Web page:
“Besides fulfillment and learning, liberating people from undesirable situations is another reason for reteaming. This requires being present and active with teams to notice behaviors like silence or work among team members that is not discussed at standard team meetings. It relates to reading the social and emotional field of teams” (Helfand 2016).
“So what if it’s not there? What if you have a team together for a while and their output is mediocre and the energy is low? You might explore splitting up that team. Keeping a non-resonant combination of people together could lead to misery and stagnation” (Helfand 2016).
Lencioni’s Overcoming the Five Dysfunctions of a Team: A Field Guide for Leaders, Managers, and Facilitators (2005) covers a number of exercises and information on supporting a team to collaborate. Taking Lencioni’s first advice “DON’T DO EVERYTHING EXACTLY THE WAY IT IS DESCRIBED HERE!” (2005) I picked out exercises that were applicable to our team.
In my personal experience, finding the norming phase is about recognising patterns and Lencioni discusses identifying these obstacles that are blocking focus. “To help teams identify and remove extraneous obstacles that prevent them from focusing on the real issue that needs to be resolved” (Lencioni 2005). To find the root cause of the conflict, in this instance, a second client I knew nothing about and a hesitancy for change – you need to dig around and then harder still, you need to find a way to solve the conflict. Team Rock-it’s storming stage was epic, and part of the norming stage is every member of the steam stopping to think about what they want, why they are here, and whether they want to continue. I wanted to work together as a team, and every singly member of our team succeed and follow their own goals and dreams, but everyone’s version of success is different.
Figure 1 shows different obstacles that affect team conflict and resolution, the outer circles being harder to combat than the inner circles. “The key to using this model is to be aware of the possible existence of obstacles during discussions and to refer to it whenever a conversation gets bogged down” (Lencioni 2005). “That said an evolving team – like a child playing with a new toy – may need various rounds of experimentation to advance its learning before we it settle on the best course of action. This experimentation should be fostered through the forming and storming stages as it gives the teams confidence and experiences they may again want to revert to as they move into the performing stage” (Forming to Performing: The Evolution of an Agile Team 2007).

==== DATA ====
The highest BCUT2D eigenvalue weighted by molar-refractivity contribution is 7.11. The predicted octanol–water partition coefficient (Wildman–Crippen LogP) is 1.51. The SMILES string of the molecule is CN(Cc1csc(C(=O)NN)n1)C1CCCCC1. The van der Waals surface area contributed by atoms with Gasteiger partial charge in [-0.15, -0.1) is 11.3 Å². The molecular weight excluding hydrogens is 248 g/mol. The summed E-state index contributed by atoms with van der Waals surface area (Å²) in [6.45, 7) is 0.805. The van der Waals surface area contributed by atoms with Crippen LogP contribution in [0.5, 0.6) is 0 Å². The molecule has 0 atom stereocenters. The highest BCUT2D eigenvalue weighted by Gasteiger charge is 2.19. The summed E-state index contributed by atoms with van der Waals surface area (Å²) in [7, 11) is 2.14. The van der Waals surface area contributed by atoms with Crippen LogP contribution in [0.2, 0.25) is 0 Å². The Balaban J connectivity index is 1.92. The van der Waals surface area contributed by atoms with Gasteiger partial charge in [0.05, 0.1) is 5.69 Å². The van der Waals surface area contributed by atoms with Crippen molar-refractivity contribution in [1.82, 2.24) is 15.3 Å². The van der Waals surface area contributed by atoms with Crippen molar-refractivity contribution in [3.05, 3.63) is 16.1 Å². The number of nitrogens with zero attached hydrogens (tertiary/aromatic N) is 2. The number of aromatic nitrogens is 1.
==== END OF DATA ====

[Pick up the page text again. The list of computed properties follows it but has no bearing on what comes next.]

Building New Trust
The new team is building trust which is in my view essential to most relationships. “When it comes to teams, trust is all about vulnerability. Team members who trust one another learn to be comfortable being open, even exposed, to one another around their failures, weaknesses, even fears. Now, if this is beginning to sound like some get-naked, touchy-feely theory, rest assured that it is nothing of the sort. “Vulnerability-based trust is predicated on the simple—and practical—idea that people who aren’t afraid to admit the truth about themselves are not going to engage in the kind of political behavior that wastes everyone’s time and energy, and more important, makes the accomplishment of results an unlikely scenario” (Lencioni 2005). Moving forwards it’s important we open up about what we want to do with the project, what we can do and what are our aspirations. Simple acts like sharing our progress on Trello, contributing to Miro and saying thank you can start to build trust. According to Leonici (2005) if any one member can be open and vulnerable it has a profound impact on the whole team. “And that is a testament to the power of vulnerability, and the need for unanimity. Everyone on a team has to participate. That doesn’t mean that everyone will do it the same way. But if even one member of a team is unwilling to be open about weaknesses, mistakes, and issues, it will have a profound impact on everyone else” (Lencioni 2005).